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Now here, I speak candidly about my own experience. I am not dispensing advice or judgement on anyone who may find themselves in any similar situation.

I was married for 4.5 years to a woman. The details of how and why belong to both of us, and I’m more than willing to speak of my own experience in a face-to-face conversation. My former spouse would have her own story to tell.

What is clear to me is that the relationship taught us both a great deal about ourselves, each other, community, home, vulnerability, and desire. What is also clear to me is that we came to a point where we recognized that because our sexual desires lacked a necessary element of mutual reciprocity, we were unable to call each other into the kind of deep vulnerability that would allow us to continue to move into greater wholeness.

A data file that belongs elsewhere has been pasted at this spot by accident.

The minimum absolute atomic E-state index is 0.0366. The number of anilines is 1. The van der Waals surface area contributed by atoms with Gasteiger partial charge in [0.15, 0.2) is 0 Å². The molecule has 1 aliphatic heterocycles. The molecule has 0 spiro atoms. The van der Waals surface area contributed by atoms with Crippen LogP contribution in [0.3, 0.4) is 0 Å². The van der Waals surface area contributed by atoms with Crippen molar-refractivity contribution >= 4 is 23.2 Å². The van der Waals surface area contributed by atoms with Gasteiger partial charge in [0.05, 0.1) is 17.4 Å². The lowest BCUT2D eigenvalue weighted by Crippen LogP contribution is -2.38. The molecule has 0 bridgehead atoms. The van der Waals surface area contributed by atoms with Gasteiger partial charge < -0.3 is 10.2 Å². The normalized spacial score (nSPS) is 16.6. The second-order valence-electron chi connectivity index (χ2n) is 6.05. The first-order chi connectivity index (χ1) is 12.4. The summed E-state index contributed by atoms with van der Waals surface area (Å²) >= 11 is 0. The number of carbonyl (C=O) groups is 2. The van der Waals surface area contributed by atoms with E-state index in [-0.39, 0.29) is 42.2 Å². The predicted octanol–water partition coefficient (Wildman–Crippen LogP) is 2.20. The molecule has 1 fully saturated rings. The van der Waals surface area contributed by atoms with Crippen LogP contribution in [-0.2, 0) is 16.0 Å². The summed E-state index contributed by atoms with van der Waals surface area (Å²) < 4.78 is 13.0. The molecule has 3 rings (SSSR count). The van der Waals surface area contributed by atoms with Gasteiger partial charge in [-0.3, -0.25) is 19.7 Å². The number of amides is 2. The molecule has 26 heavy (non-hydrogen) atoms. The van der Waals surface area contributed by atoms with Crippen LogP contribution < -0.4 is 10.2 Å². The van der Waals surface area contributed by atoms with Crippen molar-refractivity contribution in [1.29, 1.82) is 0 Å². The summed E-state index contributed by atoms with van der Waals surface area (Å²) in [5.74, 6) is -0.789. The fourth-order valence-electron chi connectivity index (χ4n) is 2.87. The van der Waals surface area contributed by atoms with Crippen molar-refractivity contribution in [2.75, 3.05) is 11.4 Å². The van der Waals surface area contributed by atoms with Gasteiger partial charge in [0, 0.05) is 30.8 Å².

There was too great a gap between desire and fulfillment and we found the honest and loving thing to do was to let each other go, in order to give us both the chance to find someone with whom our desires could be met with enough mutuality to not only open us to vulnerability, but to also lead us into fulfillment that could increase vulnerability throughout our lives.

In a paragraph, that looks somewhat tidy. Over the course of several years it has felt like death, hell, and resurrection–often with all three simultaneously braided into one strand, pulling me forward into acceptance and celebration of the life that I have been given as a gay man.

While our marriage was enough to awaken my desire and draw me into enough vulnerability to heal and accept grace to the point that I could love myself and accept my being gay, it was not the relationship that could feed that awakened desire. This was perhaps the most painful realization of my life–until I realized that there was a mirror truth; not only was I not being fully called out by my partner, but I was unable to fully call her out in her own desires.

Looking back, I see many reasons why I got married. In addition to loving my spouse, I had been told by my culture and my faith that the one way to express my sexuality was in heterosexual partnership.